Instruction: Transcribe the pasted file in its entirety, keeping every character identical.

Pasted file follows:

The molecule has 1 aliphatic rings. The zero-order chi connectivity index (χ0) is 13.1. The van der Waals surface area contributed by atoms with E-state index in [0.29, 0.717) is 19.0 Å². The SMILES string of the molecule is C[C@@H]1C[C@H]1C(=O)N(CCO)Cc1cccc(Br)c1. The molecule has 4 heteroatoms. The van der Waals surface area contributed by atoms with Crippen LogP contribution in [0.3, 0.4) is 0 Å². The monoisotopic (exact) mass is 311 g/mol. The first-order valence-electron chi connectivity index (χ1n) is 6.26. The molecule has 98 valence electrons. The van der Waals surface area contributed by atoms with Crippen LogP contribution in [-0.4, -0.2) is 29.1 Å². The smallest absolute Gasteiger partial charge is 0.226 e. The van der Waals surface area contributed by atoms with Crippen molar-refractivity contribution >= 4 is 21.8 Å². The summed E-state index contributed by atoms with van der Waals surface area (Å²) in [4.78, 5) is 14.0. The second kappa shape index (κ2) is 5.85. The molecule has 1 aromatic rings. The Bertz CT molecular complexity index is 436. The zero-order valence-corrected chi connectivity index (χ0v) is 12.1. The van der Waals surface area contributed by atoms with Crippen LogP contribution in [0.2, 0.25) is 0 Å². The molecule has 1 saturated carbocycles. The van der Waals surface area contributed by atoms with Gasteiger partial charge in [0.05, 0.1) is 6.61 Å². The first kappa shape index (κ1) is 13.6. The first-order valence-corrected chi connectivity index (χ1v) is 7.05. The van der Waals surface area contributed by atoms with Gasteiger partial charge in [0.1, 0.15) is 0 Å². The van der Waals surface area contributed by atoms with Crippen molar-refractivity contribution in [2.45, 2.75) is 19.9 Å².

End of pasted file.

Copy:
The molecule has 1 aliphatic rings. The zero-order chi connectivity index (χ0) is 13.1. The van der Waals surface area contributed by atoms with E-state index in [0.29, 0.717) is 19.0 Å². The SMILES string of the molecule is C[C@@H]1C[C@H]1C(=O)N(CCO)Cc1cccc(Br)c1. The molecule has 4 heteroatoms. The van der Waals surface area contributed by atoms with Crippen LogP contribution in [0.3, 0.4) is 0 Å². The monoisotopic (exact) mass is 311 g/mol. The first-order valence-electron chi connectivity index (χ1n) is 6.26. The molecule has 98 valence electrons. The van der Waals surface area contributed by atoms with Crippen LogP contribution in [-0.4, -0.2) is 29.1 Å². The smallest absolute Gasteiger partial charge is 0.226 e. The van der Waals surface area contributed by atoms with Crippen molar-refractivity contribution >= 4 is 21.8 Å². The summed E-state index contributed by atoms with van der Waals surface area (Å²) in [4.78, 5) is 14.0. The second kappa shape index (κ2) is 5.85. The molecule has 1 aromatic rings. The Bertz CT molecular complexity index is 436. The zero-order valence-corrected chi connectivity index (χ0v) is 12.1. The van der Waals surface area contributed by atoms with Crippen LogP contribution in [0.2, 0.25) is 0 Å². The molecule has 1 saturated carbocycles. The van der Waals surface area contributed by atoms with Gasteiger partial charge in [0.05, 0.1) is 6.61 Å². The first kappa shape index (κ1) is 13.6. The first-order valence-corrected chi connectivity index (χ1v) is 7.05. The van der Waals surface area contributed by atoms with Gasteiger partial charge in [0.1, 0.15) is 0 Å². The van der Waals surface area contributed by atoms with Crippen molar-refractivity contribution in [2.45, 2.75) is 19.9 Å².